The Standard Model

The Standard Model is the name particle physicists give to their unified theory of electromagnetism, and the weak and strong nuclear forces. The Standard Model is an example of a gauge theory (unrelated to the gauge integral). Gauge theories are parametrized by Lie groups. Particles in gauge theories possess internal state that does not correspond to a classical observable; this internal state is described by an element in the Lie group. The group for the Standard Model is U(1) x SU(2) x SU(3).

This is a subject that I’ve always meant to learn more about, but I’ve never had the chance. Gauge theories make the subject of Lie algebra representations more vivid. For example, the part of the Standard Model that describes hadrons (particles such as protons and neutrons) is SU(3). SU(3) was found by fitting the existing hadron data to an 8-dimensional representation of the Lie algebra su(3). The 8-dimensional representation is not the smallest possible representation of su(3); there is (pretty obviously) a 3-dimensional representation. Taking that representation seriously led to the discovery of quarks.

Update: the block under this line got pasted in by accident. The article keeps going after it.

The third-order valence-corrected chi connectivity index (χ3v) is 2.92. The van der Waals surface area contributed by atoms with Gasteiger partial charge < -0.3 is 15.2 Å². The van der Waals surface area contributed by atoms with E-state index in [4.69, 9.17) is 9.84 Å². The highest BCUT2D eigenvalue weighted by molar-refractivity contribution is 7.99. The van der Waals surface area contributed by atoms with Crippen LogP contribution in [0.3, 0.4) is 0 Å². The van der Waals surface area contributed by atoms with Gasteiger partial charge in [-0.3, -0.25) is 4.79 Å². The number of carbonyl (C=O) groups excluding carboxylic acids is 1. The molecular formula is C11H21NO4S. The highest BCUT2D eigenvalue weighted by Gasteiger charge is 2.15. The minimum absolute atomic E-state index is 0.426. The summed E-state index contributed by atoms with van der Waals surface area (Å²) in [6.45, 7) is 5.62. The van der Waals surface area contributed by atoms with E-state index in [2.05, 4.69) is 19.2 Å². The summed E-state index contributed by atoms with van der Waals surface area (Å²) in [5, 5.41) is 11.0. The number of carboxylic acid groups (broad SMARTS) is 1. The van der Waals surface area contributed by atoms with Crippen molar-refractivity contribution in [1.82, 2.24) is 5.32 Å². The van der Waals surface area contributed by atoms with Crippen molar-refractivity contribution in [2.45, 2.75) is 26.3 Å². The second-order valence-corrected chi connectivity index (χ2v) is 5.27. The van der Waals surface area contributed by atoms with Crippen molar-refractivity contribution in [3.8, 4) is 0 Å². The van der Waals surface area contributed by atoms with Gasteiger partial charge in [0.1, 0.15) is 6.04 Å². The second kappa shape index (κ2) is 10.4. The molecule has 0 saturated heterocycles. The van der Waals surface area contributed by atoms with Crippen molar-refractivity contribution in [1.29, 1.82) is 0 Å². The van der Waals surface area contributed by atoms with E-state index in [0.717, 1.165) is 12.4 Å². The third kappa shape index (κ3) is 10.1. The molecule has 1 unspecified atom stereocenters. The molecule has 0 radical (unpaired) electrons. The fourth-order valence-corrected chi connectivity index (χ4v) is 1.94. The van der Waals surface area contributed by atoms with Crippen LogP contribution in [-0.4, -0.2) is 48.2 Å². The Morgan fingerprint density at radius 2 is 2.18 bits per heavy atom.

Here are a few survey articles about the Standard Model from ArXiv: